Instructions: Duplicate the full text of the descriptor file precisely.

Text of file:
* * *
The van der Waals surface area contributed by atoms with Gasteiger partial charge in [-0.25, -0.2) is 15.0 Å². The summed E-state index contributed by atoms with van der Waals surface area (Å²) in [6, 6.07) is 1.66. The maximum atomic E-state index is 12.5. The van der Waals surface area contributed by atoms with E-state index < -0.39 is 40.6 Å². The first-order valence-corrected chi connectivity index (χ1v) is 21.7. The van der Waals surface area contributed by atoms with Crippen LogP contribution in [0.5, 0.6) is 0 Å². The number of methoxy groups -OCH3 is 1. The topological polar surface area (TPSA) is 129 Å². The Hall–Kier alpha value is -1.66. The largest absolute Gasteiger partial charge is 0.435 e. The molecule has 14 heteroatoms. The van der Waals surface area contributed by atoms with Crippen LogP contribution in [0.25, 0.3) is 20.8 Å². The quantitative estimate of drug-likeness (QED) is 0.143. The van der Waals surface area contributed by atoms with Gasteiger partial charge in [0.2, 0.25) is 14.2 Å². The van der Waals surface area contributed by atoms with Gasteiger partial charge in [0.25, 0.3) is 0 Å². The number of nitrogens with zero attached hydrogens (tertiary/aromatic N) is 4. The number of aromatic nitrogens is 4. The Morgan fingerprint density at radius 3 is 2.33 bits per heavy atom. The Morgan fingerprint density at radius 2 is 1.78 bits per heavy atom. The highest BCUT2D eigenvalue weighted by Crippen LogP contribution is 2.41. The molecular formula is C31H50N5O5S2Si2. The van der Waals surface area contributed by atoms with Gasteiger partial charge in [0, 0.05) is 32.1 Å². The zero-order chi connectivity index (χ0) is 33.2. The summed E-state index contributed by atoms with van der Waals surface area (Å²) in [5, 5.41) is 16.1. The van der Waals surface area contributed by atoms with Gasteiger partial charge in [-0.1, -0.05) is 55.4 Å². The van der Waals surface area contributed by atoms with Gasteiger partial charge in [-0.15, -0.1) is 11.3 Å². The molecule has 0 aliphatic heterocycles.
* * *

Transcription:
The van der Waals surface area contributed by atoms with Gasteiger partial charge in [-0.25, -0.2) is 15.0 Å². The summed E-state index contributed by atoms with van der Waals surface area (Å²) in [6, 6.07) is 1.66. The maximum atomic E-state index is 12.5. The van der Waals surface area contributed by atoms with E-state index < -0.39 is 40.6 Å². The first-order valence-corrected chi connectivity index (χ1v) is 21.7. The van der Waals surface area contributed by atoms with Crippen LogP contribution in [0.5, 0.6) is 0 Å². The number of methoxy groups -OCH3 is 1. The topological polar surface area (TPSA) is 129 Å². The Hall–Kier alpha value is -1.66. The largest absolute Gasteiger partial charge is 0.435 e. The molecule has 14 heteroatoms. The van der Waals surface area contributed by atoms with Crippen LogP contribution in [0.25, 0.3) is 20.8 Å². The quantitative estimate of drug-likeness (QED) is 0.143. The van der Waals surface area contributed by atoms with Gasteiger partial charge in [0.2, 0.25) is 14.2 Å². The van der Waals surface area contributed by atoms with Gasteiger partial charge in [0.25, 0.3) is 0 Å². The number of nitrogens with zero attached hydrogens (tertiary/aromatic N) is 4. The number of aromatic nitrogens is 4. The Morgan fingerprint density at radius 3 is 2.33 bits per heavy atom. The Morgan fingerprint density at radius 2 is 1.78 bits per heavy atom. The highest BCUT2D eigenvalue weighted by Crippen LogP contribution is 2.41. The molecular formula is C31H50N5O5S2Si2. The van der Waals surface area contributed by atoms with Gasteiger partial charge in [0, 0.05) is 32.1 Å². The zero-order chi connectivity index (χ0) is 33.2. The summed E-state index contributed by atoms with van der Waals surface area (Å²) in [5, 5.41) is 16.1. The van der Waals surface area contributed by atoms with Gasteiger partial charge in [-0.1, -0.05) is 55.4 Å². The van der Waals surface area contributed by atoms with Gasteiger partial charge in [-0.15, -0.1) is 11.3 Å². The molecule has 0 aliphatic heterocycles.